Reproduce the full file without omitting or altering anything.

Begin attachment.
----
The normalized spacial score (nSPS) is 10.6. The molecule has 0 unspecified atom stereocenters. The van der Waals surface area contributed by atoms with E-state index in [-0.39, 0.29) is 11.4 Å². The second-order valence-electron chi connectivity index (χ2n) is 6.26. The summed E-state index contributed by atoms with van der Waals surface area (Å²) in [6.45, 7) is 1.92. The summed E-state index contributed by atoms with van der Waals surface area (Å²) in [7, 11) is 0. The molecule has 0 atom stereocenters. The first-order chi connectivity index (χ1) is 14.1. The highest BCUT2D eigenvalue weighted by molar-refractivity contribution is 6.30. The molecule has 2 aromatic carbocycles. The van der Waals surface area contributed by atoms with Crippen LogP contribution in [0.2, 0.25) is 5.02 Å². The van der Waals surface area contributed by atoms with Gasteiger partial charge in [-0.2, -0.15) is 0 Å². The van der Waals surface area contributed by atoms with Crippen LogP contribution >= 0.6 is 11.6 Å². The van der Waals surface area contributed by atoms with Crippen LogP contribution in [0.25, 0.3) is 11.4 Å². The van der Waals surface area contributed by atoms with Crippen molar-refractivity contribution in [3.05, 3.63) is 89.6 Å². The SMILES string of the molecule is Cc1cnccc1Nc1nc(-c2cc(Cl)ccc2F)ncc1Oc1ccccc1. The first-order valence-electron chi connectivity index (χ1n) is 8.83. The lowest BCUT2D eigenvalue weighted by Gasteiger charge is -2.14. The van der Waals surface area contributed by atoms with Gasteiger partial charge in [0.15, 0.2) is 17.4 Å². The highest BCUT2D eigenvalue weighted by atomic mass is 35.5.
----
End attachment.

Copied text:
The normalized spacial score (nSPS) is 10.6. The molecule has 0 unspecified atom stereocenters. The van der Waals surface area contributed by atoms with E-state index in [-0.39, 0.29) is 11.4 Å². The second-order valence-electron chi connectivity index (χ2n) is 6.26. The summed E-state index contributed by atoms with van der Waals surface area (Å²) in [6.45, 7) is 1.92. The summed E-state index contributed by atoms with van der Waals surface area (Å²) in [7, 11) is 0. The molecule has 0 atom stereocenters. The first-order chi connectivity index (χ1) is 14.1. The highest BCUT2D eigenvalue weighted by molar-refractivity contribution is 6.30. The molecule has 2 aromatic carbocycles. The van der Waals surface area contributed by atoms with Crippen LogP contribution in [0.2, 0.25) is 5.02 Å². The van der Waals surface area contributed by atoms with Gasteiger partial charge in [-0.2, -0.15) is 0 Å². The van der Waals surface area contributed by atoms with Crippen LogP contribution >= 0.6 is 11.6 Å². The van der Waals surface area contributed by atoms with Crippen LogP contribution in [0.25, 0.3) is 11.4 Å². The van der Waals surface area contributed by atoms with Crippen molar-refractivity contribution in [3.05, 3.63) is 89.6 Å². The SMILES string of the molecule is Cc1cnccc1Nc1nc(-c2cc(Cl)ccc2F)ncc1Oc1ccccc1. The first-order valence-electron chi connectivity index (χ1n) is 8.83. The lowest BCUT2D eigenvalue weighted by Gasteiger charge is -2.14. The van der Waals surface area contributed by atoms with Gasteiger partial charge in [0.15, 0.2) is 17.4 Å². The highest BCUT2D eigenvalue weighted by atomic mass is 35.5.